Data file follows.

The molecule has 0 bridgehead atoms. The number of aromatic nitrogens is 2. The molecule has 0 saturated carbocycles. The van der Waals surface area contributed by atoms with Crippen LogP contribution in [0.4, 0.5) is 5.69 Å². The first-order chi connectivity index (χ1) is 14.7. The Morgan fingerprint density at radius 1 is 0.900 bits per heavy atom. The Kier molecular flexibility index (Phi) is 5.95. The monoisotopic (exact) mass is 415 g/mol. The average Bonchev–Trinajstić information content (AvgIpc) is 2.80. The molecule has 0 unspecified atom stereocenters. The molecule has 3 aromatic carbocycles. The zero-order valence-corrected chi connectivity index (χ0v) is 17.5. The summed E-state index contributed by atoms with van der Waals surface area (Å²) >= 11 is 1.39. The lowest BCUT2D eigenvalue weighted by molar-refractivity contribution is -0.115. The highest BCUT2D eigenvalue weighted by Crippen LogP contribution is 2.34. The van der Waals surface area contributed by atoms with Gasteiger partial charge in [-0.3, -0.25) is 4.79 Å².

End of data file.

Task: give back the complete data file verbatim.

The molecule has 0 bridgehead atoms. The number of aromatic nitrogens is 2. The molecule has 0 saturated carbocycles. The van der Waals surface area contributed by atoms with Crippen LogP contribution in [0.4, 0.5) is 5.69 Å². The first-order chi connectivity index (χ1) is 14.7. The Morgan fingerprint density at radius 1 is 0.900 bits per heavy atom. The Kier molecular flexibility index (Phi) is 5.95. The monoisotopic (exact) mass is 415 g/mol. The average Bonchev–Trinajstić information content (AvgIpc) is 2.80. The molecule has 0 unspecified atom stereocenters. The molecule has 3 aromatic carbocycles. The zero-order valence-corrected chi connectivity index (χ0v) is 17.5. The summed E-state index contributed by atoms with van der Waals surface area (Å²) >= 11 is 1.39. The lowest BCUT2D eigenvalue weighted by molar-refractivity contribution is -0.115. The highest BCUT2D eigenvalue weighted by Crippen LogP contribution is 2.34. The van der Waals surface area contributed by atoms with Gasteiger partial charge in [-0.3, -0.25) is 4.79 Å².